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Why Texas’ ‘death penalty capital of the world’ stopped executing people

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Since the Supreme Court legalized capital punishment in 1976, Harris County, Texas, has executed 126 people. That's more executions than every individual state in the union, barring Texas itself.
Harris County's executions account for 23 percent of the 545 people Texas has executed. On the national level, the state alone is responsible for more than a third of the 1,465 people put to death in the United States since 1976.
In 2017, however, the county known as the "death penalty capital of the world" and the "buckle of the American death belt" executed and sentenced to death a remarkable number of people: zero.
This is the first time since 1985 that Harris County did not execute any of its death row inmates, and the third year in a row it did not sentence anyone to capital punishment either.
The remarkable statistic reflects a shift the nation is seeing as a whole.
“The practices that the Harris County District Attorney’s Office is following are also signifi…

Pfizer Ban on Execution Drugs Won't Impede Death Penalty in Indiana

State's death row inmates still have years of appeals ahead; state has said it has stockpile of needed chemicals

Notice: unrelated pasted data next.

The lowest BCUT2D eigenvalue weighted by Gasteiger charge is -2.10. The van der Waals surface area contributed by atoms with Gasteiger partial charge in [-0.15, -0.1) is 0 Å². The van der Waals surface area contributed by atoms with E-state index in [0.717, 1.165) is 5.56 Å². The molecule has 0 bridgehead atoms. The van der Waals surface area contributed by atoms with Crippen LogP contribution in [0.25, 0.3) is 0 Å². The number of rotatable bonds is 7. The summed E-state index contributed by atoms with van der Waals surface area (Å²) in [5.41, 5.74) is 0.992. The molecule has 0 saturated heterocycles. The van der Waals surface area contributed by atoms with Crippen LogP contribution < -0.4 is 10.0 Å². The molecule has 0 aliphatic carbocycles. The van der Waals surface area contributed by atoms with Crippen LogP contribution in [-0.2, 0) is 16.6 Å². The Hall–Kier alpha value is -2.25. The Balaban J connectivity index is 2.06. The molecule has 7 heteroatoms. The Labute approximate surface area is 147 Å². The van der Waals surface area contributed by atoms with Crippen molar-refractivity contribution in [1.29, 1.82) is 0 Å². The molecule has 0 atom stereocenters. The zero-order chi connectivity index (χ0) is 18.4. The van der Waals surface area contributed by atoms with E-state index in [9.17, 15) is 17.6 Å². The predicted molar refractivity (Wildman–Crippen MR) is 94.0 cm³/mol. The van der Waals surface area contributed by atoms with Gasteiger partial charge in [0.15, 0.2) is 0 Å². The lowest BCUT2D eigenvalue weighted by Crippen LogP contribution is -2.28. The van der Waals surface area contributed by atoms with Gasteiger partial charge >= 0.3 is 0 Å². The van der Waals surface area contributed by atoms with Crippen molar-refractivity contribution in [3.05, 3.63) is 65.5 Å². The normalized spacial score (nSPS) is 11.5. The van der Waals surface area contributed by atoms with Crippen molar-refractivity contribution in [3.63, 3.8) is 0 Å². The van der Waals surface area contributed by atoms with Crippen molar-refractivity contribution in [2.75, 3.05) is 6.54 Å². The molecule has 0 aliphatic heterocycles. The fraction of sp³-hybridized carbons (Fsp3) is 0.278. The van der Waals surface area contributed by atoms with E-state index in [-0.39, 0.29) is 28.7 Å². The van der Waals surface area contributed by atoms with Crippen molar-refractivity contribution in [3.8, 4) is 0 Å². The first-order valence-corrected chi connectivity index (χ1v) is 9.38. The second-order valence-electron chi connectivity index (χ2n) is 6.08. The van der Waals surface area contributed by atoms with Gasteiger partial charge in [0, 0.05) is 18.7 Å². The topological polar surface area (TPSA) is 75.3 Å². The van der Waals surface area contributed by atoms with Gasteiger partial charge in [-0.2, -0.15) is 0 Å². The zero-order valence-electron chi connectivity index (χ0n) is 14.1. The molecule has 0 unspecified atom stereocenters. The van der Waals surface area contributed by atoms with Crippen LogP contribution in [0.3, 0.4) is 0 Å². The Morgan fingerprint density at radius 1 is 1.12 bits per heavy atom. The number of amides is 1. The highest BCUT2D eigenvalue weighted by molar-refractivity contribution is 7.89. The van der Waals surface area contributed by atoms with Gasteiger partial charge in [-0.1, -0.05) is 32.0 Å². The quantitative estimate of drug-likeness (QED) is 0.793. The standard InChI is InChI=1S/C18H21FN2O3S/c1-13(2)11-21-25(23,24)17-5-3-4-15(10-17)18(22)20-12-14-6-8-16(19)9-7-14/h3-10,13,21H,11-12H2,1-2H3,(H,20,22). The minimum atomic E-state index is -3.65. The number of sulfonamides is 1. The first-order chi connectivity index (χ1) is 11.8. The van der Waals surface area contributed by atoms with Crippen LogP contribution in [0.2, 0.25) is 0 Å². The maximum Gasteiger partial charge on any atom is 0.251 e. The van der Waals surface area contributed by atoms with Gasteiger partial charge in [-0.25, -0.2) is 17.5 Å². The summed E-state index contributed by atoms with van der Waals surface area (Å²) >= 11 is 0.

The world's largest pharmaceutical company is blocking the use of its drugs for executions. But it's unclear how that will affect Indiana.

Pfizer was the last FDA-approved drugmaker which still sold the chemicals used for lethal injection. That's the only execution method allowed by Indiana law -- it would take legislative action to bring back the electric chair or some other method.

But Indiana said 2 years ago it had a stockpile of execution drugs, and the state hasn't executed anyone since. 

The Department of Correction said then it had even assisted other states who were having difficulty as the market tightened.

Some states have turned to less-regulated compounding pharmacies, or tried to import drugs from overseas.

Senate Corrections and Criminal Law Chairman Mike Young (R-Indianapolis) says at some point, legislators should probably authorize an alternate method. He says no one anticipated supply-chain problems when the state switched to lethal injection in 1995. But he says there's no rush. None of the 12 killers on Indiana's death row is anywhere close to an execution date -- only 2 have progressed as far as a federal appeals court. And Young says any attempt to tweak the law would likely trigger a fierce debate over whether Indiana should abolish the death penalty entirely.

Indiana hasn't executed anyone since 2009, when Matthew Wrinkles of Evansville was put to death for the murders of his wife and 2 of his in-laws.

Source: WIBC news, May 17, 2016

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